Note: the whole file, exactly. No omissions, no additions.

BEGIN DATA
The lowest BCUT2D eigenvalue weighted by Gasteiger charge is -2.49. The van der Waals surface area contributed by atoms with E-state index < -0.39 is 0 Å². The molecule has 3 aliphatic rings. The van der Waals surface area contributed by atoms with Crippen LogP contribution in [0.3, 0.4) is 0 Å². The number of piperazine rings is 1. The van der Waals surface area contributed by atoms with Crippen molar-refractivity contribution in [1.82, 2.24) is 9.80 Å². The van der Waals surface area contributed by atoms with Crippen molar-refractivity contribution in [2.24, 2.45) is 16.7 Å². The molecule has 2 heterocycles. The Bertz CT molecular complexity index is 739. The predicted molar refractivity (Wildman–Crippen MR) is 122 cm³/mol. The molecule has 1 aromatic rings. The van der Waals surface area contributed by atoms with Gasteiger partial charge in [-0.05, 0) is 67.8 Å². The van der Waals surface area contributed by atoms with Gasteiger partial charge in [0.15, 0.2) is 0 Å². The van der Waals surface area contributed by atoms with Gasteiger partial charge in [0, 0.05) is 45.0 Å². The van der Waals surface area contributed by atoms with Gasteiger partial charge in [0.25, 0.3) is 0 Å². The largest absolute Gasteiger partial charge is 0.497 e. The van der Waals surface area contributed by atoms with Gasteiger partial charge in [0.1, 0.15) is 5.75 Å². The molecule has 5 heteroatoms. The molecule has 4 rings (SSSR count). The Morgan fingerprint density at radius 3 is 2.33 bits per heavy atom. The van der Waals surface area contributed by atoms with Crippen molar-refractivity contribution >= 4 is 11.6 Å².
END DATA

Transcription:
The lowest BCUT2D eigenvalue weighted by Gasteiger charge is -2.49. The van der Waals surface area contributed by atoms with E-state index < -0.39 is 0 Å². The molecule has 3 aliphatic rings. The van der Waals surface area contributed by atoms with Crippen LogP contribution in [0.3, 0.4) is 0 Å². The number of piperazine rings is 1. The van der Waals surface area contributed by atoms with Crippen molar-refractivity contribution in [1.82, 2.24) is 9.80 Å². The van der Waals surface area contributed by atoms with Crippen molar-refractivity contribution in [2.24, 2.45) is 16.7 Å². The molecule has 2 heterocycles. The Bertz CT molecular complexity index is 739. The predicted molar refractivity (Wildman–Crippen MR) is 122 cm³/mol. The molecule has 1 aromatic rings. The van der Waals surface area contributed by atoms with Gasteiger partial charge in [-0.05, 0) is 67.8 Å². The van der Waals surface area contributed by atoms with Gasteiger partial charge in [0.15, 0.2) is 0 Å². The van der Waals surface area contributed by atoms with Gasteiger partial charge in [0, 0.05) is 45.0 Å². The van der Waals surface area contributed by atoms with Gasteiger partial charge in [0.25, 0.3) is 0 Å². The largest absolute Gasteiger partial charge is 0.497 e. The van der Waals surface area contributed by atoms with Gasteiger partial charge in [0.1, 0.15) is 5.75 Å². The molecule has 5 heteroatoms. The molecule has 4 rings (SSSR count). The Morgan fingerprint density at radius 3 is 2.33 bits per heavy atom. The van der Waals surface area contributed by atoms with Crippen molar-refractivity contribution >= 4 is 11.6 Å².